Robert Griffin III believes that he can’t do much more towards getting back on the football field besides actually getting on the field.
He has passed all of the medial tests. “In my mind, I have nothing left to prove” when it comes to the fitness of his knee, Griffin said at a press conference on the eve of the opening of Redskins’ training camp.
At this point, he believes that he just has to get out there and play football.
“For me, getting to 100% is getting back out there on the field, making football-like moves, because you can’t mimic instincts like when a guy is pass rushing you, you can’t really mimic what you’re going to do,” he said.
“So that’s what I’ve got to get to doing out there on the football field.”
He won’t be sidestepping a pass rush immediately. Griffin said today that he will be held out of the 11 on 11 portion of practice and that it was unlikely that he would play in any preseason games. But he will be doing what Mike Shanahan and the doctors allow him to do and wait for the chance to more.
“The current plan is patience is the key,” Griffin said.
And even though most Redskins fans can’t wait to see him back in action, most are willing to let hi take his time in doing so.
Here is what you need to know on this Saturday, July 22, five days before the Washington Redskins start training camp in Richmond on July 27.
The Redskins last played a game 202 days ago; they will open the 2017 season against the Eagles at FedEx Field in 50 days.
—Preseason opener @ Ravens (8/10) 19
—Preseason vs. Packers at FedEx Field (8/19) 28
—Roster cut to 53 (9/2) 42
The Redskins week that was
A look at some of the most popular posts and hottest topics from the past week on www.CSNmidatlantic.com and on www.RealRedskins.com.
What would a fair Redskins contract offer to Kirk Cousins look like? As it turns out, the offer the Redskins made fell below “fair” territory. But perhaps they recognized that a deal never was going to get done, not this year anyway. Cousins is content to see things unfold in 2017 and decide on a longer-term destination next year. So, the team’s offer was not high enough but there really wasn’t an offer that was going to be sufficient.
Cousins explains why he's not offended by Redskins statement—Bruce Allen raised plenty of eyebrows by detailing some of the team’s contract offer in a statement. Clearly the intent of the statement, which revealed some details that weren’t very impressive under closer inspection, was designed to turn public opinion in their favor. Cousins, appearing on the radio the next day, didn’t have a problem with it and said that Allen had told him that he would do it. As expected, plenty of fans and media types decided to be outraged in his place.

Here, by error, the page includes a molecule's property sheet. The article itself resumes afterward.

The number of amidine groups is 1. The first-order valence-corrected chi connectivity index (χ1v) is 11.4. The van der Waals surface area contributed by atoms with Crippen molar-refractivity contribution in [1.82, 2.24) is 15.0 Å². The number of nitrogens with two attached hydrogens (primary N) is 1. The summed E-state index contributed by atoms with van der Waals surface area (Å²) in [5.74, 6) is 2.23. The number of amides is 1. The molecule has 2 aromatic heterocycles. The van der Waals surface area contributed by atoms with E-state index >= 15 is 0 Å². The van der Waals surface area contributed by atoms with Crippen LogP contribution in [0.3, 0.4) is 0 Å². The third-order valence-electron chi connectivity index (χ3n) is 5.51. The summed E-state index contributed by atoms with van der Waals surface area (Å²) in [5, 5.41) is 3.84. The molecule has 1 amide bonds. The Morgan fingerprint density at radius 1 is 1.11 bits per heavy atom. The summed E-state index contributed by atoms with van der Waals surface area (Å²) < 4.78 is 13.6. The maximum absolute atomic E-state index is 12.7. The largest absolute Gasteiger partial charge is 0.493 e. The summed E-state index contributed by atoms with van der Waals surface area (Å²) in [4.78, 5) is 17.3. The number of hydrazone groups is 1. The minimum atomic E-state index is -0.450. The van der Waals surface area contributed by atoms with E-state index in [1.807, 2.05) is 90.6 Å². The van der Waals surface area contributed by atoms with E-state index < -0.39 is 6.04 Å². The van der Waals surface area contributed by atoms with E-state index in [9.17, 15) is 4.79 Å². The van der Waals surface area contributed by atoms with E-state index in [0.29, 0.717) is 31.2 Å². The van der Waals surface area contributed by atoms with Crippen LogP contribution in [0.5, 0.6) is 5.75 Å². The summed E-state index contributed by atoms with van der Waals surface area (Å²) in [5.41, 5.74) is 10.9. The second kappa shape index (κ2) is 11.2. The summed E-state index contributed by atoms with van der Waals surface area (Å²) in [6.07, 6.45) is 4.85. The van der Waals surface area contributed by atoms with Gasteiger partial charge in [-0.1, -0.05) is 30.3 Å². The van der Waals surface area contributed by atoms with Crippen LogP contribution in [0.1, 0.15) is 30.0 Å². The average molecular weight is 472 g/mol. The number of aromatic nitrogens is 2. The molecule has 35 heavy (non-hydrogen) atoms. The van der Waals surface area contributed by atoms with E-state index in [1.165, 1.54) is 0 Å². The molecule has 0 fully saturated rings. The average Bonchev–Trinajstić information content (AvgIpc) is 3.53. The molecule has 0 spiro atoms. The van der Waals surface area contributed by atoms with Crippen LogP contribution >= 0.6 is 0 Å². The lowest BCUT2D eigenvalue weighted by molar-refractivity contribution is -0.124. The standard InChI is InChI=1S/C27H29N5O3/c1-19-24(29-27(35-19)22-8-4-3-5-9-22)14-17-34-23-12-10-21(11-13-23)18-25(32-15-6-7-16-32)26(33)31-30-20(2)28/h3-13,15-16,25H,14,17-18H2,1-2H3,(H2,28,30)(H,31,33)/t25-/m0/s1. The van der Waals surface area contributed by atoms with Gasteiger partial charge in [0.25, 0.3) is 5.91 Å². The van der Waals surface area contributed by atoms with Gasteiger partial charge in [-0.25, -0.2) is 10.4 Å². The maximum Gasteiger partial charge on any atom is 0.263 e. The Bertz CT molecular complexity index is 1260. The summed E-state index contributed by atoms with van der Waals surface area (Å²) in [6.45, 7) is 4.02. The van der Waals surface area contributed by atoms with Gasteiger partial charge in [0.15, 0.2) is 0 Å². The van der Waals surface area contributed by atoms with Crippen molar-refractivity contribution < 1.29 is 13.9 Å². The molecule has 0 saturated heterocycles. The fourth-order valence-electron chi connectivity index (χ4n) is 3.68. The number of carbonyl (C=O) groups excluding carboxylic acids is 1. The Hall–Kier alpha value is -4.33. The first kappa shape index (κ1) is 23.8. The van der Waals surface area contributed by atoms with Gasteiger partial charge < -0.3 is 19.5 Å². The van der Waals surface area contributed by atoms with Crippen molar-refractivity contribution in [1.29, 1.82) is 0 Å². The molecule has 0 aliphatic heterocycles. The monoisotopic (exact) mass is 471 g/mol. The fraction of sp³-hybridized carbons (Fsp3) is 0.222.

Redskins have plenty of 2018 cap room for possible Kirk Cousins offer—With the focus turning to 2018, the fact that the team will have about $60 million in cap space becomes relevant. It’s enough to give him the $35 million franchise tag and perhaps enough to match a front-loaded offer sheet if the Redskins use the transition tag. But the cautionary word is that they have at least a dozen starters and key contributors who also are set to be free agents next year. They will have to find money for them or their replacements somewhere.
Redskins depth chart preview--Safety—Cousins talk dominated the week but other topics did draw plenty of interest. The back end of the defense, with Su’a Cravens converting from linebacker and free agent D. J. Swearinger moving from being mostly a strong safety to playing free, will be under the microscope this year. Whether the defense gets better may hinge on the safety position.
11 predictions for the 2017 Redskins offense—Does Trent Williams make the All-Pro team? How many yards for Rob Kelley? One prediction for each projected offensive starter here including how many non-receiving touchdowns for Jamison Crowder.
Stay up to date on the Redskins. Rich Tandler covers the team 365 days a year. Like his Facebook page Facebook.com/TandlerCSN and follow him on Twitter @Rich_TandlerCSN.
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In case you missed it
Matt Ryan spoke to CBS Sports' Pete Prisco about the loss to the Patriots in the Super Bowl and how the Falcons will rebound in 2017.
In the process, he took a shot at former offensive coordinator Kyle Shanahan's play-calling and put some of the blame on his style of coaching for the disastrous fourth quarter.
"Kyle's play calls -- he would take time to get stuff in," Ryan said. "As I was getting it, you're looking at the clock and you're talking 16 seconds before it cuts out. You don't have a lot of time to say, 'There's 16 seconds, no, no, no, we're not going to do that. Hey, guys, we're going to line up and run this.' You're talking about breaking the huddle at seven seconds if you do something along the lines.
"With the way Kyle's system was set up, he took more time to call plays and we shift and motion a lot more than we did with (former coordinator) Dirk (Koetter). You couldn't get out of stuff like that. We talk about being the most aggressive team in football. And I'm all for it. But there's also winning time. You're not being aggressive not running it there."
Those are some harsh words from Ryan and not exactly a ringing endorsement of Kyle Shanahan. This loss will surely haunt him should he never get back to another Super Bowl.
"There's always going to be a little sting," Ryan said. "You never lose that. Hopefully we've got four Super Bowl victories after this one, but that doesn't mean we won't still be like, 'Damn, let's talk about the other one we should've had."
Redskins fans may be able to relate to Matt Ryan's pain as some were vocal about Kyle Shanahan's play-calling during his time in Washington. Maybe Kirk Cousins takes notice of Ryan's comments as well before he considers San Francisco next off-season.
MORE REDSKINS: REDSKINS STATEMENT WAS A MISTAKE, BUT WON'T HAVE IMPACT ON THE FIELD